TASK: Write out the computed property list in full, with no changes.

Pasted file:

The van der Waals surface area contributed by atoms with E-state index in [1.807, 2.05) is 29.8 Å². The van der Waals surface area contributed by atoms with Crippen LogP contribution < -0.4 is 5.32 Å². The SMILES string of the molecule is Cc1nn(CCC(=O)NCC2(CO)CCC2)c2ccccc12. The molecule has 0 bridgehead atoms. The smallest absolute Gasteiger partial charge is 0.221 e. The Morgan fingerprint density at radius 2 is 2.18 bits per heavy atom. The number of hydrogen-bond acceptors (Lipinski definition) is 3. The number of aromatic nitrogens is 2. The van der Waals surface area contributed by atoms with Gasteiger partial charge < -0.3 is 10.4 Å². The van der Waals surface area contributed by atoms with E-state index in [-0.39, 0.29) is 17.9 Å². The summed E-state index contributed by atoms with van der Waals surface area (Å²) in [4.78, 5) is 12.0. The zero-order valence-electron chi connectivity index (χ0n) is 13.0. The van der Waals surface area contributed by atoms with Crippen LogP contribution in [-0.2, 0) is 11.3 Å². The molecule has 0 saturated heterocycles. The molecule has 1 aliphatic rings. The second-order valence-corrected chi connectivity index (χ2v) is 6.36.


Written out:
The van der Waals surface area contributed by atoms with E-state index in [1.807, 2.05) is 29.8 Å². The van der Waals surface area contributed by atoms with Crippen LogP contribution < -0.4 is 5.32 Å². The SMILES string of the molecule is Cc1nn(CCC(=O)NCC2(CO)CCC2)c2ccccc12. The molecule has 0 bridgehead atoms. The smallest absolute Gasteiger partial charge is 0.221 e. The Morgan fingerprint density at radius 2 is 2.18 bits per heavy atom. The number of hydrogen-bond acceptors (Lipinski definition) is 3. The number of aromatic nitrogens is 2. The van der Waals surface area contributed by atoms with Gasteiger partial charge < -0.3 is 10.4 Å². The van der Waals surface area contributed by atoms with E-state index in [-0.39, 0.29) is 17.9 Å². The summed E-state index contributed by atoms with van der Waals surface area (Å²) in [4.78, 5) is 12.0. The zero-order valence-electron chi connectivity index (χ0n) is 13.0. The van der Waals surface area contributed by atoms with Crippen LogP contribution in [-0.2, 0) is 11.3 Å². The molecule has 0 saturated heterocycles. The molecule has 1 aliphatic rings. The second-order valence-corrected chi connectivity index (χ2v) is 6.36.